“Uncle Al and I are on our way to visit your mother and we’d love to stop by to see you on our way. See you in about a half hour!!”
Nothing chills me more than unexpected guests. When I get messages like this, I nearly faint from hypothermia. Why? Because my house generally isn’t tidy enough (in my mind, anyway) to receive unexpected guests. If you were to walk in right now, you’d see:
- dirty dishes in the sink
- dog toys strewn throughout the house (toys, when my children were little)
- piles of mail decorating the kitchen counters
- unread newspapers taking up space on the kitchen table
- various items of clothing strewn about
Since being disorganized is one key symptom of ADHD, you can bet that this is an area that I struggle with daily.
Cleaning, disorganization, and surprise guests
Growing up, I watched shows like “Leave It to Beaver,” “The Dick Van Dyke Show,” “The Brady Bunch,” and more. And let me tell you, the homes the characters lived in were spotless. Those Brady kids didn’t leave their toys out for others to trip over.
But I couldn’t keep up with these fictitious, perfectly behaved, and tidy characters, let alone real people in real life. Most of my friends and family had homes that looked like something from the pages of Better Homes and Gardens. I laughed along with others who loved Martha Stewart jokes, because I was hiding my own “Martha inferiority complex.” I could never live up to her perfect home and meals.
So when friends or family stopped by to visit, I became frantic. “What will they think of me? I’m such a loser, such a slob.”
In the earlier days of my ADHD diagnosis, I struggled deeply, feeling a terrible sense of shame over such shortcomings. In those days, I developed systems for getting my house clear of clutter by screaming at my family to get moving — fast — in picking up their “stuff” and throwing it in their rooms. I didn’t care if things were put away; I needed them out of the main floor of the house.
While that was happening, I grabbed paper grocery bags and went from room to room and stuffed them with things that were cluttering up the house. Any dirty plate or glass was placed in the dishwasher, regardless of the clean items that were already sitting in there.
I got it down to a science, but it took its toll on all of us. It wasn’t until many years later that I realized that most people didn’t care if there was clutter in the house. They wanted to visit me, not analyze the state of my home.
As it turns out, I’m not the only one with this type of trigger. Amanda, a member of one of my online support groups for adults with ADHD, also feels the pressure.
“Any time I need to clean, I just get so overwhelmed and cannot find a starting point. I usually have to have someone with me to keep me focused. But then it turns into a big thing because while they are trying to keep me focused, I feel like I'm being pressured and arguments happen.”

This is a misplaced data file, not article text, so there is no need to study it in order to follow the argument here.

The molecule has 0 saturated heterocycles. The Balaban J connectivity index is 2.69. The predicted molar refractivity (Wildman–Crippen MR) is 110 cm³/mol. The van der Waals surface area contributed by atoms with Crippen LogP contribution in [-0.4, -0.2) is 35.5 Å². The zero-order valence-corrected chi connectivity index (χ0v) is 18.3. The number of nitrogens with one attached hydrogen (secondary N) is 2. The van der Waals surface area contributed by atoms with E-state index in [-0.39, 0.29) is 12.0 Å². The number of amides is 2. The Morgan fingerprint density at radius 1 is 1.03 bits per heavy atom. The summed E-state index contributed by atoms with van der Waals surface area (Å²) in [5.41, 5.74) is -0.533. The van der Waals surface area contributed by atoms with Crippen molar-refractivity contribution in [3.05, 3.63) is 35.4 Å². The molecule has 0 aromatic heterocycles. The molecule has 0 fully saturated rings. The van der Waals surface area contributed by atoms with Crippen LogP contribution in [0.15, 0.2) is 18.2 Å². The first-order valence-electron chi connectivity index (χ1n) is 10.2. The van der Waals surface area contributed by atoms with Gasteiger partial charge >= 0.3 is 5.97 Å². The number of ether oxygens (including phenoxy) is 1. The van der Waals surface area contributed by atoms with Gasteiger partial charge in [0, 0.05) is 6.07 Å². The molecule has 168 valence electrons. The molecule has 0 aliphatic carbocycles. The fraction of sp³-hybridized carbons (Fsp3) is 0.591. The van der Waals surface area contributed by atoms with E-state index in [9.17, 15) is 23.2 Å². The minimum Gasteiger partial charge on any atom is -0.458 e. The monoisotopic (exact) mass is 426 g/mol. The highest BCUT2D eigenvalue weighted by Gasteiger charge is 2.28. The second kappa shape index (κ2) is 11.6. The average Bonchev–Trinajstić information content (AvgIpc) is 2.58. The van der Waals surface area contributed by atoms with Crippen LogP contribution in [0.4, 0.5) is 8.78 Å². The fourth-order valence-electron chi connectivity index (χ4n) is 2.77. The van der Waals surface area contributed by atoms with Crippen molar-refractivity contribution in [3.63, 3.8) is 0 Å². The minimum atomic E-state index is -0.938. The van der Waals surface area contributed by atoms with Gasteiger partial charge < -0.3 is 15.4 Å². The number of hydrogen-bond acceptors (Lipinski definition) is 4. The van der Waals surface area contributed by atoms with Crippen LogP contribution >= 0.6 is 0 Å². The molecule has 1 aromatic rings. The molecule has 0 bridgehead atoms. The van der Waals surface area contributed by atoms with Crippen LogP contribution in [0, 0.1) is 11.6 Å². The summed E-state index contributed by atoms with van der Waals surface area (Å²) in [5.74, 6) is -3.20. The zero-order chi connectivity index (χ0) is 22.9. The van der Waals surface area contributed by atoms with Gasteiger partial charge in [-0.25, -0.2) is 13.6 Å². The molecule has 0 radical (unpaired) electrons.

Decision-making on the fly
“Mom, what’s for dinner?”
This question threw me for a loop almost every single day. When most adults wake up in the morning, they tend to think about whether they’ll be ready for work on time, or what they want to wear, etc. In my case, every morning started with “What should I make for dinner tonight?” And thus started my day, full of anxiety and indecision.
Another common symptom of ADHD is having difficulty making decisions, often paired with procrastination. I never could easily decide what to make for dinner and when I finally did, I, of course, did not have the ingredients on hand. That meant daily trips to the supermarket, usually around 5 p.m., which meant dinner didn’t get on the table until much later, and that, in turn, meant hungry, irritable children.
I finally came up with strategies that worked. I wrote down recipe ideas onto index cards — about 10 of them. And on the back, jotted down the ingredients needed. This eliminated the problem of deciding what to make. I made two sets of these. One stayed in the kitchen and one lived in my purse.
I’d also marked some cards with red stars — those were the fast and easy menu ideas for busy days when I knew I would have little time for cooking. I’d flip through the cards (which included wild cards for takeout or eating out — my favorites) and get into the habit of heading to the grocery store earlier than 5 p.m., and having dinner on the table by 6 p.m.
It worked, for the most part!
When routines fall apart
Most adults with ADHD have their own triggers. Tanya, another member of my online support group shares:
“For me, it’s a lack of structure or a break in routine. I’ve built my life around routine as a coping mechanism. It’s what works for me. I try to be as flexible as possible but the disorganization that comes from raising a toddler is enough to set me off regularly.
“I try to schedule activities for each day that we are together — when I’m not at work. This helps immensely for both of us. The hardest times are when he is sick and we can't go anywhere... those days, I try my best and know that not all days will be the best days.”
Finding ways to cope
We all have our ADHD-related triggers. Once you can identify what yours are, you can come up with strategies that work so that they don’t overwhelm you. You may not always be able to avoid triggers, but you can learn ways to tame their effects on your nerves and self-esteem.
ADHD-US-NP-00017 JUNE 2018